In this post I describe the actual penny stock trading process. Most people will find that learning how to trade penny stocks isn’t that difficult from a technical standpoint, but you should weigh a number of variables before you start tossing your money around. As always, I urge patience and due diligence when trading penny stocks.
Penny Stock Brokers
The beginning step in understanding how to trade penny stocks is to open a stock trading account with an online broker. There are many online brokers from which to choose. The most popular online brokerages are E*TRADE, Scottrade, and TD Ameritrade, but this doesn’t necessarily mean they’re the best penny stock brokers for all situations. Some argue that Zecco is the way to go for beginning penny stock traders. Please read more in my broker article: Penny Stock Brokers.
The important part here is that you carefully familiarize yourself with each broker’s conditions and terms, paying particular attention to their transaction fees. You’ll note that most major brokers feature either a separate fee system or an additional fee for penny stock trading. Don’t just go for the cheapest; try to consider all the penny stock variables. In some cases a discount broker might actually have higher fees to trade penny stocks than standard stocks.
Penny Stock Newsletter
Be sure to subscribe to any kind of penny stock newsletter provided by your online stock brokerage service. Unlike the scam-ridden newsletters you’re offered online, your broker’s penny stock newsletter can really help you learn the ins and outs of how to trade penny stocks online.
Then you’ll need to connect your penny stock broker to a bank account. When you do this, you know you mean business. It is a step which is a bit nerve-wracking for many. For this reason, I suggest you isolate your trading account into a new, separate account at your bank. This will help you isolate and master how to buy penny stocks and help you keep better track how much is going in or out of this separate account.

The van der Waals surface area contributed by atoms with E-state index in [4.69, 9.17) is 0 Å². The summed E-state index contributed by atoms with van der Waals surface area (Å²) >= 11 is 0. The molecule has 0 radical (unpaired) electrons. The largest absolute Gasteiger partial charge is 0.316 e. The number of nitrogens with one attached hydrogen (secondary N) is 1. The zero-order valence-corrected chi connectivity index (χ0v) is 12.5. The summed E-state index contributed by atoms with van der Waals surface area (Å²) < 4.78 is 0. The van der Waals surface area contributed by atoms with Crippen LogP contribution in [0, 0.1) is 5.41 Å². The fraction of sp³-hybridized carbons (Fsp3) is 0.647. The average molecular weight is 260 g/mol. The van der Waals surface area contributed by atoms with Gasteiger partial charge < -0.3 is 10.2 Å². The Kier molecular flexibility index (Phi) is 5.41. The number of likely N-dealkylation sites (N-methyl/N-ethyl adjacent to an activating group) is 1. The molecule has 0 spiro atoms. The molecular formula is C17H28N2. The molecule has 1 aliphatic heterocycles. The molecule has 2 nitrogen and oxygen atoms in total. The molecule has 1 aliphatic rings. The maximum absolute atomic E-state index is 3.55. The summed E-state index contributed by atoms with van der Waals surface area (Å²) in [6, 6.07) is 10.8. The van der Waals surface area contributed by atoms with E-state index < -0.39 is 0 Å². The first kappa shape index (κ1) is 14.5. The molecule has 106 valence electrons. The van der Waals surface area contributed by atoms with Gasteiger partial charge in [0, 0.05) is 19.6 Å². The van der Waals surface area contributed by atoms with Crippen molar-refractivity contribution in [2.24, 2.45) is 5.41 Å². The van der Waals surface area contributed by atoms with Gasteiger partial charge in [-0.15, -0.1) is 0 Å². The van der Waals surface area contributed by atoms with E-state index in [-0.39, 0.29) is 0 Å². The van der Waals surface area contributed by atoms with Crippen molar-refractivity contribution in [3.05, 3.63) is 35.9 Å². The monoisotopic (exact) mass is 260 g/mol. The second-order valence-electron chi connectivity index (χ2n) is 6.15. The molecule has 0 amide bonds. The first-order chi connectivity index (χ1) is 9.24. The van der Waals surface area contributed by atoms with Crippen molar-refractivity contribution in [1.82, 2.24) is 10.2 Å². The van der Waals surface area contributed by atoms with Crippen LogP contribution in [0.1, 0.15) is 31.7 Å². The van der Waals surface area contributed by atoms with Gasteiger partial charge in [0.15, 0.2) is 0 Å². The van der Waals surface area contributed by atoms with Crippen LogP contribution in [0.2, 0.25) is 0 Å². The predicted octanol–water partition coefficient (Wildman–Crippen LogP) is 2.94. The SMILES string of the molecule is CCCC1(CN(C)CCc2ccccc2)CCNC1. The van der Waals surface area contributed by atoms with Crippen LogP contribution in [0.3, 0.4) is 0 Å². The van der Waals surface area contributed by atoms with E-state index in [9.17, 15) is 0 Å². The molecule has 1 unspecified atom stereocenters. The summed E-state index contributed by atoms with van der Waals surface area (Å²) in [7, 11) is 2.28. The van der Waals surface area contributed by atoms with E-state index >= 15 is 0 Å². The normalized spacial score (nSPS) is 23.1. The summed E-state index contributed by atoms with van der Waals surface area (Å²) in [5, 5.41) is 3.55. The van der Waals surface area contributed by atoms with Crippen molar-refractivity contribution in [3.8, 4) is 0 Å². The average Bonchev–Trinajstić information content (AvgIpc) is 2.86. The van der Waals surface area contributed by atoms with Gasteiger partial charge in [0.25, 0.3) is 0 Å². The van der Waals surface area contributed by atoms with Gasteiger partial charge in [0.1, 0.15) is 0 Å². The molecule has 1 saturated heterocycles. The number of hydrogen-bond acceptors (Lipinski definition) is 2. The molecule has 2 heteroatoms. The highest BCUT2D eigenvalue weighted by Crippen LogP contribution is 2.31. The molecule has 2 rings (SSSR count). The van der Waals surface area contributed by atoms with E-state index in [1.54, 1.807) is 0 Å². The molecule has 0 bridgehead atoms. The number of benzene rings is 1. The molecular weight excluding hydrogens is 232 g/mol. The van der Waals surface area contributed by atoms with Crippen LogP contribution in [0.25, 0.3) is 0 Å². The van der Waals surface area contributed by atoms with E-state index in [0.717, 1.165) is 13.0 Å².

Connecting a bank account with a broker account and verifying it can take a few days, so be patient. Sometimes it helps to open an account with a broker managed by your bank. For example, Sharebuilder is owned and managed by ING Direct.
Trading Penny Stocks
So now that you’ve got your online broker account open and once you’ve tied it to your bank account, you’re ready to roll. You’ll now need the following data to trigger your first buy order:
- Where does the stock trade? (NYSE? Pink Sheets? OTCBB?)
- What is the penny stock’s ticker symbol?
- The volume (the exact amount) of penny stock shares you desire to buy
- In most cases you can save on fees by trading penny stock shares in multiples of one thousand. (This may really disappoint some of you expecting to literally start trading in pennies.)
- Define your specific purchasing price.
- IMPORTANT: Define your expiration date. This is how long you wish to hold your order open, or the last closing date on which you would accept this exact trade stock, price and volume.
So, for example, your buy order might look like so:
Purchase 5000 certificates (or shares) of Pretty Potatoes, ticker symbol PTYPS at 27 cents or under. Stock lists on OTCBB. Maintain order until Wednesday, November l7th.
So if your chosen stock hits 27 cents or under before November 17th, your broker will add 5000 shares of it to your account and your account balance will lower by the cost of the shares and the broker commission.
In the opposite direction, you do exactly the same process but you put in a limit order with a date deadline which tells the broker that if the penny stock hits a certain value by a certain date, sell it.
I hope this helps you better understand how to trade penny stocks. As I’ve said in other articles, it’s a good idea to practice with online paper trading before you dive into risking your own money. Trading penny stock can be fun and rewarding if you’re responsible and thorough in your preparation, but you must understand how to trade penny stocks before you wade into these dangerous waters.